This is a story repeated time and again through history. During difficult times, military families from Soviet Russia retired in relative comfort in little Estonia. Today Estonia — now independent — struggles with a big Russian minority that refuses to integrate.
In the 16th century, the Habsburg monarchy planted Serbs — who were escaping from the Ottomans farther south — along the Croatian-Bosnian border, to provide a "human shield" against those same Ottomans. Many centuries later, descendants of those Serbian settlers and the indigenous Croats were embroiled in some of the bloodiest fighting of that war.
Back when Britain ruled Ceylon (present-day Sri Lanka) and used it as a big tea plantation, they couldn't get the local Sinhalese to pick the tea cheaply enough, so they imported Tamils from India (who were more desperate and willing to work for less). When colonial rule became more trouble than the tea was worth, the Brits gave the island its freedom. And today the Sinhalese and Tamils are locked in a tragic civil war.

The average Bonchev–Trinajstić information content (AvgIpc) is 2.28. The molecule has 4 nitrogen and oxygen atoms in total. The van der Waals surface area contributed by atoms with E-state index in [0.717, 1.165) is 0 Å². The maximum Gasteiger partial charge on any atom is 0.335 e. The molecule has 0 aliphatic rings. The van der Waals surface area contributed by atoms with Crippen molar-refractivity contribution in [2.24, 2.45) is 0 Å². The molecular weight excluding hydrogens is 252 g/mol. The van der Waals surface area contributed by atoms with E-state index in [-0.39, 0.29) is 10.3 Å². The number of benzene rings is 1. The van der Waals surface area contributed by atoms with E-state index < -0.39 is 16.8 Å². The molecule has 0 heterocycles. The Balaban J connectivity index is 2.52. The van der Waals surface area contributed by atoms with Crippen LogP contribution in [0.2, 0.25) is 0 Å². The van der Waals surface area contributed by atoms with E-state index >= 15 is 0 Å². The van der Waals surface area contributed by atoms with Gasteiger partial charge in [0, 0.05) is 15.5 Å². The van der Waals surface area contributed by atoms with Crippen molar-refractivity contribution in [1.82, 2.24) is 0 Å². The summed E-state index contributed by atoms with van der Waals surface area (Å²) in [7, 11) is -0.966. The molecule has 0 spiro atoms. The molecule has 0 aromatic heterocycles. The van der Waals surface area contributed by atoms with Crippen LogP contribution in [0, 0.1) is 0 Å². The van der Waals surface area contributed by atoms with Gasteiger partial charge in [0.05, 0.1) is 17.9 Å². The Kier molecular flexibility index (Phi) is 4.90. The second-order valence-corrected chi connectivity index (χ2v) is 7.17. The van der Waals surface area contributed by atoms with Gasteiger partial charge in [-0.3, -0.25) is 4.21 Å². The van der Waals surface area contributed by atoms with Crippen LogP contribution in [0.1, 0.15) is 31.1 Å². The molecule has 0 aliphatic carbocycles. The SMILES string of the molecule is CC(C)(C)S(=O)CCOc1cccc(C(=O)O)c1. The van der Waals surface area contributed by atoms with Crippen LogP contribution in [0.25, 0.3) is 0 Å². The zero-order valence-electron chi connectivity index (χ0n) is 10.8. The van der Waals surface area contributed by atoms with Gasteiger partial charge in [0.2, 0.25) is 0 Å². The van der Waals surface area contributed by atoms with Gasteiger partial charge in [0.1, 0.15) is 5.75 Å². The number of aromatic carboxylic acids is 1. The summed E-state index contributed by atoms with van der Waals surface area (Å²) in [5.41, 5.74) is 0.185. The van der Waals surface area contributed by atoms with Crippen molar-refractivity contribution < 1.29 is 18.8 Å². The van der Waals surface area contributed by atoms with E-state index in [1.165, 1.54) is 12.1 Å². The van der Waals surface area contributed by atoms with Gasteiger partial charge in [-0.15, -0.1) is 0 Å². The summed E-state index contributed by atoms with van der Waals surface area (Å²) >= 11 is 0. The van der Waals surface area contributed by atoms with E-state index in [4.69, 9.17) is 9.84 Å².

When I consider the problems that come with planting Jews in Palestine, Protestants in Ireland, Russians in Estonia, Serbs in Croatia, and Tamils in Sinhalese Sri Lanka, I'm impressed both by the spine of the people who were there first and the hardship borne by the ancestors of the original settlers. When observing this sort of sectarian strife, travelers see that when people from one land displace others from their historic homeland — regardless of the rationale or justification — a harsh lesson is learned. Too often the resulting pain (which can last for so many centuries that many even forget its roots) is far greater for all involved than the short-term gain for those doing the planting.
About This Entry
You are reading "Planting People Brings a Painful Harvest", an entry posted on 17 August 2009 by Rick Steves.